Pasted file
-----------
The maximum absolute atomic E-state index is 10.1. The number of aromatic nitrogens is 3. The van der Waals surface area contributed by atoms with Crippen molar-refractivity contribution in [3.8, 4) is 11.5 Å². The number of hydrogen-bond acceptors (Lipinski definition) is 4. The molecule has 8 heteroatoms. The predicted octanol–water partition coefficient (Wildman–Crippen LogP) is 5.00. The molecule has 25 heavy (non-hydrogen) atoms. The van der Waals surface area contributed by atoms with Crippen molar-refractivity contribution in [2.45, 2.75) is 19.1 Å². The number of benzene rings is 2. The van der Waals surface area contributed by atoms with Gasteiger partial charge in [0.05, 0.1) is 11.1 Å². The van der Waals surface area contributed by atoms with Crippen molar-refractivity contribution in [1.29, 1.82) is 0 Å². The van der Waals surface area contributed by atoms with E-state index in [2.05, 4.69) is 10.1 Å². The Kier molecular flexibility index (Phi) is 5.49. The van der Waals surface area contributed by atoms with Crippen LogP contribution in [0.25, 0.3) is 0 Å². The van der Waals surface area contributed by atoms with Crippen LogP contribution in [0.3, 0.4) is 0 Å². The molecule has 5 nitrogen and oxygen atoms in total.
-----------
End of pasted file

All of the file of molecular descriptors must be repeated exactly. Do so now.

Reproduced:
The maximum absolute atomic E-state index is 10.1. The number of aromatic nitrogens is 3. The van der Waals surface area contributed by atoms with Crippen molar-refractivity contribution in [3.8, 4) is 11.5 Å². The number of hydrogen-bond acceptors (Lipinski definition) is 4. The molecule has 8 heteroatoms. The predicted octanol–water partition coefficient (Wildman–Crippen LogP) is 5.00. The molecule has 25 heavy (non-hydrogen) atoms. The van der Waals surface area contributed by atoms with Crippen molar-refractivity contribution in [2.45, 2.75) is 19.1 Å². The number of benzene rings is 2. The van der Waals surface area contributed by atoms with Gasteiger partial charge in [0.05, 0.1) is 11.1 Å². The van der Waals surface area contributed by atoms with Crippen molar-refractivity contribution in [1.29, 1.82) is 0 Å². The van der Waals surface area contributed by atoms with E-state index in [2.05, 4.69) is 10.1 Å². The Kier molecular flexibility index (Phi) is 5.49. The van der Waals surface area contributed by atoms with Crippen LogP contribution in [0.25, 0.3) is 0 Å². The van der Waals surface area contributed by atoms with Crippen LogP contribution in [0.3, 0.4) is 0 Å². The molecule has 5 nitrogen and oxygen atoms in total.